What will tomorrow’s smart hospital look like? – Blog

As healthcare becomes increasingly digitalized, much of the care that is delivered in hospitals today will move into the home and the community. At the same time, hospitals will continue to play a pivotal role in the distributed healthcare system of the future, using smart technologies to provide the highest level of acute and specialist care to the most ill and complex patients. By coupling the power of data, AI, and IoT with human-centered design, hospitals can improve operational efficiencies, deliver clinical excellence, and create seamless patient experiences within and beyond hospital walls.

No patient wants to end up in hospital. But when they do, they want their experience to be as frictionless, comfortable, and reassuring as possible, with minimal waits and delays. Physicians and hospital staff, for their part, want to focus on delivering the best possible patient care, without getting bogged down in administrative duties or having to manually scramble together patient data.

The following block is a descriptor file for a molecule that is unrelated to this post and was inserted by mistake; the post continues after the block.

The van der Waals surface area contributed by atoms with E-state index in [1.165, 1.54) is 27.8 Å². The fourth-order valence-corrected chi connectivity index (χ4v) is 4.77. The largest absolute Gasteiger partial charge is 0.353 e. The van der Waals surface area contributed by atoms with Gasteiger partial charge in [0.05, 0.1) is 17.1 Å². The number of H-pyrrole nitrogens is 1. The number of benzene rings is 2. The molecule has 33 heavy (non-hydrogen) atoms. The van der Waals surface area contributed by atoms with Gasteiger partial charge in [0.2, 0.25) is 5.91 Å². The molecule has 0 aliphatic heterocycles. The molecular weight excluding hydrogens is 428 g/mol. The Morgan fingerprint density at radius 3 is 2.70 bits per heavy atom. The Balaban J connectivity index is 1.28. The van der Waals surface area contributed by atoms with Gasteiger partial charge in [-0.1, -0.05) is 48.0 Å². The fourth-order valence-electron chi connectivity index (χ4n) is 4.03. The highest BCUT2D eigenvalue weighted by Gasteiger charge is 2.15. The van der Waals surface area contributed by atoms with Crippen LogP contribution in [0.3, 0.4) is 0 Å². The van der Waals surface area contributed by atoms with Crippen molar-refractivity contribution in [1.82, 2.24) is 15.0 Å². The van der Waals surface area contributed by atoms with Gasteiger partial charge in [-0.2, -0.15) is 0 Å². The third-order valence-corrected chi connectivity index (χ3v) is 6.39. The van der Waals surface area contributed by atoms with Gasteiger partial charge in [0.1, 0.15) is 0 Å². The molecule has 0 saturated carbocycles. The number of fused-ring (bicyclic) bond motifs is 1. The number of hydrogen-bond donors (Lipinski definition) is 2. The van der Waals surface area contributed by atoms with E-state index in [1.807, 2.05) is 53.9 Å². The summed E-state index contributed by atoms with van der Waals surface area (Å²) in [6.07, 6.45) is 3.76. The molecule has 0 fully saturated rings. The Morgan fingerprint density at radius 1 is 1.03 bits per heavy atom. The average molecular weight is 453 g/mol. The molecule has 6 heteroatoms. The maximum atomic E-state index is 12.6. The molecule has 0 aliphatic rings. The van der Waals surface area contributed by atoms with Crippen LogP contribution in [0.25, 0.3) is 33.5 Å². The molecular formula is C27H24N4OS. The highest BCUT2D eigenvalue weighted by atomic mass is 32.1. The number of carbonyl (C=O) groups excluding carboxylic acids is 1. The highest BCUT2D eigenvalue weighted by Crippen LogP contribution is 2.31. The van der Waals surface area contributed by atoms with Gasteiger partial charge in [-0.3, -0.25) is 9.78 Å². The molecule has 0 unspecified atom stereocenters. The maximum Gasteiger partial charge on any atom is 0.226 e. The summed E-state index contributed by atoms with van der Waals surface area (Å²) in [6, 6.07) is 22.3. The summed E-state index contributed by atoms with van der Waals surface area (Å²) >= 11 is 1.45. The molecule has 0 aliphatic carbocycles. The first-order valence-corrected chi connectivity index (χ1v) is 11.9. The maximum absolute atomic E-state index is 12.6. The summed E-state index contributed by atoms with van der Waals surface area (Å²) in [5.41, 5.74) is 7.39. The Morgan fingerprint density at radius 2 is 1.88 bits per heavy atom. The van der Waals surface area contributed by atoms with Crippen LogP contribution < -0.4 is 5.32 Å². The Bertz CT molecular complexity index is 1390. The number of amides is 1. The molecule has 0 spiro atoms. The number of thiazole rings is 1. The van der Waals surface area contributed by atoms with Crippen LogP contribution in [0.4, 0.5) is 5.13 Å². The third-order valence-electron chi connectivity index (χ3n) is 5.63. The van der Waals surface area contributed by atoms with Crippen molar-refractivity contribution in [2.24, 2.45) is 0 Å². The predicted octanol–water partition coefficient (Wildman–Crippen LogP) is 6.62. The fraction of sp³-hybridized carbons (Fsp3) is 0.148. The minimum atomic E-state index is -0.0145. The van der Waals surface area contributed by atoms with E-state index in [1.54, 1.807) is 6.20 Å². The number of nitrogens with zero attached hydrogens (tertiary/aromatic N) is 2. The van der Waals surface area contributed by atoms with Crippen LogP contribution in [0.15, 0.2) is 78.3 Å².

The reality is that, despite impressive advances in medical innovation, hospital care today is all too often plagued by disconnects and inefficiencies that get in the way of optimal experiences and outcomes.

Information overload is a major issue, with 55% of healthcare leaders in the 2022 Philips Future Health Index report expressing concerns that their staff is overwhelmed by the volume of data available to them [1]. That data is often locked away in silos, hindering the ability to use it effectively. Burnout among healthcare professionals continues to be on the rise, with excessive administrative work being the main culprit [2]. Hospital leaders are facing growing shortages of qualified staff coupled with rising burnout rates – prompting them to consider how they can improve staff retention and satisfaction [3].

Inefficiencies exact a financial cost, too, in times when hospitals are operating on razor-thin margins. In the US, for example, it is estimated that 25% of healthcare spending is wasted through issues such as delayed discharge, poor transitions of care, and suboptimal asset management [4].

Meanwhile, patients are looking for easier ways to schedule hospital appointments and access their health data generated across care settings. In fact, 95% of patients aged 18-34 say they will switch providers if the digital experience doesn’t meet their expectations [5].